For the thousands of people in the southern Florida community affected by a tragic high school shooting, Valentine’s Day will forever mark the worst day of their lives.
Former Marjory Stoneman Douglas High School student Nikolas Cruz allegedly walked into the school in Parkland, Fla., last Wednesday and opened fire with an AR-15 rifle, killing 17 people and injuring at least a dozen more.
Police said he hid additional magazines in his vest and backpack. Following the incident, Cruz, 19, has been charged with 17 counts of murder.
Cruz had previously been expelled for disciplinary reasons from the school where he was described as a social pariah. After the death of his mother, he had been adopted by a friend’s family.
Details about the shooter have since emerged, showing a pattern of warning signs and troubling behavior. The FBI received a tip before the incident about a YouTube comment from a “Nikolas Cruz” saying “I’m going to be a professional school shooter.”
However, follow-up was minimal as the FBI states it did not receive any other indicators as to the individual’s identity. It is said Cruz may have been identified as a potential threat at the school and was not allowed to have a backpack on the premises as a student.
Cruz’s attorney said he will plead guilty in exchange for prosecutors taking the death penalty off the table.
Reaction at local schools
Locally, school districts and law enforcement have been preparing for such an incident and continue to evaluate the safety of students. Waterloo school superintendent Brian Charron said he and building administrators came together following the shooting.
“I did meet immediately with administrators in grades 6-12,” he said. “We just revisited our own protocols and discussed what might be vulnerabilities in our system.
“I also met with elementary principals, just not in the same meeting. That involved reviewing when doors are locked and unlocked and different security procedures.”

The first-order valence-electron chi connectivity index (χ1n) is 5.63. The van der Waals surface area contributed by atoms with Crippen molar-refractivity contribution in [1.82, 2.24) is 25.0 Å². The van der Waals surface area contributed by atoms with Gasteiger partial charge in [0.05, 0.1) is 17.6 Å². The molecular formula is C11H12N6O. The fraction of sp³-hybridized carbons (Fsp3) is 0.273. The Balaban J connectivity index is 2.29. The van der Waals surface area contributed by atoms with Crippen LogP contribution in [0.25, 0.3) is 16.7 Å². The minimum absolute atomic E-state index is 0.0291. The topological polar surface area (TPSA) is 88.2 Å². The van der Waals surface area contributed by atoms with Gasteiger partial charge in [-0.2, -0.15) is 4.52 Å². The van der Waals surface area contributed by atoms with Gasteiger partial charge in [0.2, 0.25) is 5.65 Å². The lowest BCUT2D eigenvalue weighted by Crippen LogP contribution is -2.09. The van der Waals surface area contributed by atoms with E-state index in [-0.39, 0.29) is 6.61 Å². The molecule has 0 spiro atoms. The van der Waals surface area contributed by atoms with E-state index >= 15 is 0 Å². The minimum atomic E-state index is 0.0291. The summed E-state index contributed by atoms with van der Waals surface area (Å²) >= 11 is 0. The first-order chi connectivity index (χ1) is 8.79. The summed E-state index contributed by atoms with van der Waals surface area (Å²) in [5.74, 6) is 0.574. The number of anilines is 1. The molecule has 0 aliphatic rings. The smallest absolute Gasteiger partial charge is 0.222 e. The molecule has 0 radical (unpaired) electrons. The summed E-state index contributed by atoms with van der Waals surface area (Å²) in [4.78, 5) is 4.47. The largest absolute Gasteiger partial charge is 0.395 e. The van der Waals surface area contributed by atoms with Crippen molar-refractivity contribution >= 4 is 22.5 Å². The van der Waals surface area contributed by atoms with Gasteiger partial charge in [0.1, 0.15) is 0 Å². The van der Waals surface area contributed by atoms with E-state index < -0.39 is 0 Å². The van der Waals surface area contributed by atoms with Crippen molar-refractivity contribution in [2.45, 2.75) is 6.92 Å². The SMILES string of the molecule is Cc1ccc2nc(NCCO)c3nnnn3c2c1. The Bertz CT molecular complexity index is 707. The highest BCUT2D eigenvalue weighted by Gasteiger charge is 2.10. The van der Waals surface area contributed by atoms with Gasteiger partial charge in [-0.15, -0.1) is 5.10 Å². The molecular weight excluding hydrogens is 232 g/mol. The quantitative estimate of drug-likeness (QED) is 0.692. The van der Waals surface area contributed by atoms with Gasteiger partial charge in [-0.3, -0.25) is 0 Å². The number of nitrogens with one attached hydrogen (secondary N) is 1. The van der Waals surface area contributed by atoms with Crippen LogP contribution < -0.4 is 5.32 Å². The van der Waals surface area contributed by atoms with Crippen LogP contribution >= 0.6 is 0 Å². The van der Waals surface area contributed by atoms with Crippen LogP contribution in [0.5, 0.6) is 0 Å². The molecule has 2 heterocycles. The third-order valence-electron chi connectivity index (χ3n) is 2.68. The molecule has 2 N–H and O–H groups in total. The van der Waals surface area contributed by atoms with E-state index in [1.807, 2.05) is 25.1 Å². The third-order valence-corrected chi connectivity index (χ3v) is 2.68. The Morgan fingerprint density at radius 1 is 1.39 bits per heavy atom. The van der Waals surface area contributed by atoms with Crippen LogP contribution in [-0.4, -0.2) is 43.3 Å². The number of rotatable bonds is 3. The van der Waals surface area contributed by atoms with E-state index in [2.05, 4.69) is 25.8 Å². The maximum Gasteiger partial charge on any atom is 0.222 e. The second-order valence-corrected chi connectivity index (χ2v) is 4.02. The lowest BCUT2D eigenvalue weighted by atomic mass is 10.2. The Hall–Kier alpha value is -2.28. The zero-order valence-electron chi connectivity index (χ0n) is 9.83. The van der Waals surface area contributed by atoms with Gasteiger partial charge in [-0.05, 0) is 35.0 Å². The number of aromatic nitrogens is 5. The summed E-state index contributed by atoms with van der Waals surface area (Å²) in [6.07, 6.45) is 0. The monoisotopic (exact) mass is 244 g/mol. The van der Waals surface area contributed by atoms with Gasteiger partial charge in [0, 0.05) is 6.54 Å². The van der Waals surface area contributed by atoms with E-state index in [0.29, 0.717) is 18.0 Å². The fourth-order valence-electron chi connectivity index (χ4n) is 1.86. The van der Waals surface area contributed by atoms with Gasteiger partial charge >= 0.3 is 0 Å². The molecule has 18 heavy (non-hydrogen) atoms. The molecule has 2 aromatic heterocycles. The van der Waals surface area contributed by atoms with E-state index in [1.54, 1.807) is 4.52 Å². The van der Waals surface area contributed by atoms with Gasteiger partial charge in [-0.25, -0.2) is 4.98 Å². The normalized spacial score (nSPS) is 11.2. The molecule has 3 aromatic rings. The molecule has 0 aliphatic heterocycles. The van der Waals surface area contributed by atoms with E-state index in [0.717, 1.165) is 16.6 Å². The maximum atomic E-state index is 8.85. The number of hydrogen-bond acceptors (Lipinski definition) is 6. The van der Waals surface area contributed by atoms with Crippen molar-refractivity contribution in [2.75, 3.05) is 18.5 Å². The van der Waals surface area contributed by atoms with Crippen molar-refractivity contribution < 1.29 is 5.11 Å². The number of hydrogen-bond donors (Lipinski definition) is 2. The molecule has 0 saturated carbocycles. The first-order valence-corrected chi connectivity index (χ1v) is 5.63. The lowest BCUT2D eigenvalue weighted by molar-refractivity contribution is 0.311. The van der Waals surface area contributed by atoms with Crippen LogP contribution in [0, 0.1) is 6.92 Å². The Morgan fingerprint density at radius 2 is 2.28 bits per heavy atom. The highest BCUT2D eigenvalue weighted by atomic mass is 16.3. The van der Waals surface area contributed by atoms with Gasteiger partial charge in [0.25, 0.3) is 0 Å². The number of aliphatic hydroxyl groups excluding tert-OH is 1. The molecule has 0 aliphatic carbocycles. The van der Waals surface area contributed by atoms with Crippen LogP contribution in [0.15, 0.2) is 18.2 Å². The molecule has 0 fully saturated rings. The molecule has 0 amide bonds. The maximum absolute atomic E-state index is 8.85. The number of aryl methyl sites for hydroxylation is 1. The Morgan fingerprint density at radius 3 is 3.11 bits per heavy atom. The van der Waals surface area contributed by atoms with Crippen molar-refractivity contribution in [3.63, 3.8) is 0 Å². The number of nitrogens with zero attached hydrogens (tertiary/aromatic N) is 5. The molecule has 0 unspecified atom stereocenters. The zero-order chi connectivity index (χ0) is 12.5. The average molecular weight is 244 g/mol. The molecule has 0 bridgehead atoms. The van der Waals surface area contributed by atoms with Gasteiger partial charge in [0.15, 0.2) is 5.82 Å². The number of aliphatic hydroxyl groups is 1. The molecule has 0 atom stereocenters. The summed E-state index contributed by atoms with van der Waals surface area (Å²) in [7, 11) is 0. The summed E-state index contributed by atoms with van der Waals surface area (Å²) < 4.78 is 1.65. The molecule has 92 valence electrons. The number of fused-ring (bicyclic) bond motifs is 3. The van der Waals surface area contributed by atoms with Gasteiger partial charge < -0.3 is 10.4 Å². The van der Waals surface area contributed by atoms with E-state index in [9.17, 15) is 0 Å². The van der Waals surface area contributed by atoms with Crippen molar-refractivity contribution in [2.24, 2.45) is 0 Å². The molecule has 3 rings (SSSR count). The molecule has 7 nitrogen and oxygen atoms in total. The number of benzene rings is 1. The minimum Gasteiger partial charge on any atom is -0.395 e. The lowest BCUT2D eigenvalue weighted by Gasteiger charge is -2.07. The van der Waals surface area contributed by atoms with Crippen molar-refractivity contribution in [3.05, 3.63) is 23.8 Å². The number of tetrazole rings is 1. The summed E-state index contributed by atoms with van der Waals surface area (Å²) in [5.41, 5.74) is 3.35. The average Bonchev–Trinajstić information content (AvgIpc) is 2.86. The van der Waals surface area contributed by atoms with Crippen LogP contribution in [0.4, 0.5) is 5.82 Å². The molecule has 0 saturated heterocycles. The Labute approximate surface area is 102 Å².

Additionally, Charron noted the district is evaluating safety outside of school hours for programs such as the schools’ before-and-after-school child care program. He explained the goal of evaluating the schools’ safety is to see if any potential pitfalls exist for the district to improve upon.
On top of that, the school district meets with law enforcement and first responders on an annual basis to go through any safety concerns that would involve police and other agencies.
Columbia school superintendent Dr. Gina Segobiano explained that her district conducts the same such meeting with first responders.
“Columbia CUSD4 is lucky to have such proactive police and fire departments that prioritize school district needs,” she said.
Segobiano said the school district also sent an email to parents notifying them of Columbia schools’ relationship with law enforcement. In addition, the school district’s letter addressed the importance of contacting the schools when warning signs crop up on social media or through conversations with a student.
First responder procedures
Columbia Police Chief Jerry Paul agreed that his department maintains a working relationship with the school district in creating a safer environment for students. To elaborate, Paul said the annual safety meeting serves as an indicator for what training and protocols the department needs to conduct.